I think it is very doubtful that the reverberations of his crowd-funded prosecution will ever effect the law of South Georgia, let alone that of the United States.
Private prosecutions are still unusual in English law,where most prosecutions are brought by the Crown Prosecution Service. They are open to abuse for many reasons, one being that private prosecutors often lack the objectivity necessary to handle the great responsibility that bringing a prosecution entails. Judging by his video, for all his cleverness, objectivity may be an attribute that Mr Ball lacks. Fortunately there is a well-established procedure for the Director of Public Prosecutions to take over and discontinue a private prosecution, either if there is no reasonable prospect of conviction, or if prosecution is not in the public interest. Should Mr Ball decide to start this prosecution one of the first things the new DPP, Max Hill QC, should do after he takes up his position next month is to take it over and close it down. It is an ill-conceived publicity stunt and an abuse of the criminal law.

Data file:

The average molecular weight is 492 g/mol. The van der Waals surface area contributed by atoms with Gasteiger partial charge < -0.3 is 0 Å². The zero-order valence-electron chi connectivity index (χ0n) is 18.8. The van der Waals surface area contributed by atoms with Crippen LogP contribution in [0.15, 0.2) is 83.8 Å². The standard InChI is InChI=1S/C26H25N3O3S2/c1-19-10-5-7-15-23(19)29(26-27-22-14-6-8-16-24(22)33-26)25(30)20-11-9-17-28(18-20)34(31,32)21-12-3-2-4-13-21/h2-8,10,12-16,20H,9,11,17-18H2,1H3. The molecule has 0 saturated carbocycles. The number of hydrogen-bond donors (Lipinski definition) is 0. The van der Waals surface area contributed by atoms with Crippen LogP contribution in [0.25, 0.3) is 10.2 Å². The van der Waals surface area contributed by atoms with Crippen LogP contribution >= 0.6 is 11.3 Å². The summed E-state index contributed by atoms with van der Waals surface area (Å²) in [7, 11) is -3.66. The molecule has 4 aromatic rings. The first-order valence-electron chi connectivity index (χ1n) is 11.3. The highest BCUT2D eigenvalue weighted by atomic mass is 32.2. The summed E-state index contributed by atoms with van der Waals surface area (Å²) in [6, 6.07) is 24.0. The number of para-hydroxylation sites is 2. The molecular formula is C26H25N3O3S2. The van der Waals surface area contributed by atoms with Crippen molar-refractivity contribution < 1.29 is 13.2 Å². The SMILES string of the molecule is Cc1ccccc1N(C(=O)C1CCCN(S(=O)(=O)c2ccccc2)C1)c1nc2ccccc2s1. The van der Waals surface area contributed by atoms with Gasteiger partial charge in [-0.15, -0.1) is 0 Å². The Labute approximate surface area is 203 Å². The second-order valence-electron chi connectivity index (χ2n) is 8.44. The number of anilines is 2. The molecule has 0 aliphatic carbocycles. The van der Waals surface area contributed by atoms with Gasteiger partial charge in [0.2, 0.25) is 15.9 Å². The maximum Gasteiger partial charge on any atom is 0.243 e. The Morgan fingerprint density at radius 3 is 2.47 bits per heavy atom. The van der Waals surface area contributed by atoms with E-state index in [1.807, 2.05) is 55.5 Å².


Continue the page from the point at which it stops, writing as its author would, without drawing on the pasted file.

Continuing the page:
The post Prosecuting Boris Johnson over “Brexit lies” would be an ill-conceived publicity stunt appeared first on BarristerBlogger.
David Beckham has been charged with speeding. According to his lawyer, Nick Freeman, there is no dispute that he was driving a Bentley at 59 MPH on the Paddington flyover in west London, and that the relevant speed limit was 40 MPH. Beckham’s defence is the highly technical one that a Notice of Intended Prosecution (a legal requirement for a successful conviction) was served outside the 14 day period that the law requires.